Offaly History is delighted to welcome a new contributor this week who has generously shared her mother’s memoirs of life in Clara in the 1930s.
My mother, Ethel Clarke neé Kerin, wrote memoirs in later life of the time before she moved to England after World War II. Clara figured a great deal in the stories that she told me about her childhood and she clearly held very fond memories of the town.
Her mother, Elizabeth Evans, came from nearby Geashill and was employed as a servant in the household of Joshua Clibborn Goodbody at Beechmount, Clara. Her sister, Mary Anne Evans, known as Poll also worked in Clara, employed as a housemaid/domestic servant at Charlestown. It was here where Poll met her future husband, Robert Stewart, who was employed as a coachman. Continue reading →
On 4 May 2017 Offaly Historical and Archaeological Society archivist, Lisa Shortall, brought up the Parsonstown Union Letter Book [Reference OHS 71] for me to consult at Bury Quay. (This item is now available to consult at Offaly Archives). My interest was to see what clues may have been recorded about any of the 136 young women who left King’s County for Australia during 1848-1850 as part of the Famine emigration to Australia, now often referred to as ‘Earl Grey’s workhouse orphan scheme’. During these three years 4114 young women aged between 13 and 18 were selected as healthy, suitable domestic servants and potential marriage partners and they were given a free passage from Ireland to one of three Australian colonies: two in New South Wales (Sydney and Port Phillip) and Adelaide in South Australia. Continue reading →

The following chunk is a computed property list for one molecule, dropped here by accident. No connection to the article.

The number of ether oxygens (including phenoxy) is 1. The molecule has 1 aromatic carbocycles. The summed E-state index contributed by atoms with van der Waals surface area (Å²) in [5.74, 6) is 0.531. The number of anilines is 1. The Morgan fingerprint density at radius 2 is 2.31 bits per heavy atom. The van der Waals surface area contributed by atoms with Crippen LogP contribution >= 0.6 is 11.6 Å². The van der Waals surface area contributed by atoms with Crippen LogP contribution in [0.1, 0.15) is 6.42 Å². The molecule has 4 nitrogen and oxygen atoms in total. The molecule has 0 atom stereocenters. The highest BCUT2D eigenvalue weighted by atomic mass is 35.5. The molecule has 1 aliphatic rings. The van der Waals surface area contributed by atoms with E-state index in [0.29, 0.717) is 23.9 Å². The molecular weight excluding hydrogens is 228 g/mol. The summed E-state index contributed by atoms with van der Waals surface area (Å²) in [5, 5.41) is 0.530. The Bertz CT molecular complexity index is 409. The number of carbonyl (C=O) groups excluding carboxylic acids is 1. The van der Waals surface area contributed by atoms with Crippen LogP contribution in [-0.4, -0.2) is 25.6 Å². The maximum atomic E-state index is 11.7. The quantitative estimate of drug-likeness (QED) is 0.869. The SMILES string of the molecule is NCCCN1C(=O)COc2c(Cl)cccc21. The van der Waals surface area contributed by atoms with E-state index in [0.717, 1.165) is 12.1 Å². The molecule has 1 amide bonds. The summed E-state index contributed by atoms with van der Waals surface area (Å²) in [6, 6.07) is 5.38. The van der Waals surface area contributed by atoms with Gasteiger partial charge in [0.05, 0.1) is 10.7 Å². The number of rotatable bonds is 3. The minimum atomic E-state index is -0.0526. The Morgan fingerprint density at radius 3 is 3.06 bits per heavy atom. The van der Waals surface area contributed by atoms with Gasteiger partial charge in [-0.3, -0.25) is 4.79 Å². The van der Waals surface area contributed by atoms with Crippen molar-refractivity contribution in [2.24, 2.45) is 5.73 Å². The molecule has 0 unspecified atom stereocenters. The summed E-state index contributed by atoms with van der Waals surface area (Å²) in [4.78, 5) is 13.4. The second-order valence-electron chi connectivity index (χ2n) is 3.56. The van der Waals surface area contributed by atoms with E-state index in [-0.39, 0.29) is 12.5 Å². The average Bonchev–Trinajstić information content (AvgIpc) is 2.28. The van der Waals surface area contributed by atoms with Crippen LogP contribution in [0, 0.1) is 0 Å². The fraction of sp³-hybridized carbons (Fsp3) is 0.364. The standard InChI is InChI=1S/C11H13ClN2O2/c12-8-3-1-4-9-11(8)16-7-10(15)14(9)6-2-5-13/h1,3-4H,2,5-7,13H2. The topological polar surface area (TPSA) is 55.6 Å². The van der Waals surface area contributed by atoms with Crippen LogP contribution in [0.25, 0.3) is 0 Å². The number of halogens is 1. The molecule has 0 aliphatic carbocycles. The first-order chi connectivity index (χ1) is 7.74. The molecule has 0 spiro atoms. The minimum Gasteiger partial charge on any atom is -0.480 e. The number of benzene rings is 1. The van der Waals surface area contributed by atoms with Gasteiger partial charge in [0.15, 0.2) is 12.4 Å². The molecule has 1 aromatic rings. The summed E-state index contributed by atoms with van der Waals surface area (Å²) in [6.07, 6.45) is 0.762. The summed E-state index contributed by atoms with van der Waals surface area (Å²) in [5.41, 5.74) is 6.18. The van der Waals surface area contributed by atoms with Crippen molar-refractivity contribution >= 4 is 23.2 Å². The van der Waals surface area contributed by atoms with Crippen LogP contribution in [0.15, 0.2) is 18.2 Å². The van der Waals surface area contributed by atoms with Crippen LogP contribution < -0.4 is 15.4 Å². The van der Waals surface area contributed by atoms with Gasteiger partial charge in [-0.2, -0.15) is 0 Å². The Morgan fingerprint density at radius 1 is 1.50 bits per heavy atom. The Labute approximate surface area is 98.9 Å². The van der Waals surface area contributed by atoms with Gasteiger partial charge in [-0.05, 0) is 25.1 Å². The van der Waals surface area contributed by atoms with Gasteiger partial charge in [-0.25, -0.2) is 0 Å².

James Scully on the life and times of his mother Nellie at her funeral oration on Monday 7 May 2018 in Clonminch Cemetery, Tullamore. Mrs Scully, her late husband Jimmy (died 2000) and their friends and neighbours represented the life and times of another generation and many of our readers overseas will be happy to recall these days. The importance of housing can be seen too and of having good and appreciated neighbours.
On 4 April 1836, Bidy (Bridget) and Nancy (Anne) Delaney wrote to the Lord Lieutenant in Dublin from their home at Moneygall, requesting information about emigrating to Van Diemen’s Land. The letter was well-written and the language used indicated that the sisters were responding to the newspaper notices and posters which had recently advertised the sailing of female emigrant ships to the Australian colonies: Continue reading →
This year marks the 160th anniversary of the birth of Hugh Mahon, a native of County Offaly, who, after a difficult start in Ireland, found fame and fortune in Australia, where he rose to high political office, as a Labor member of the Australian parliament and a government minister. A new book, Hugh Mahon: Patriot, Pressman, Politician tells the fascinating life-story of this son of the county, whose relations still live in and around Tullamore. The book will be launched at Offaly History Centre, Bury Quay, Tullamore on Thursday 27 April 2017 at a lecture to be given by the book’s author Australian historian Jeff Kildea. Continue reading →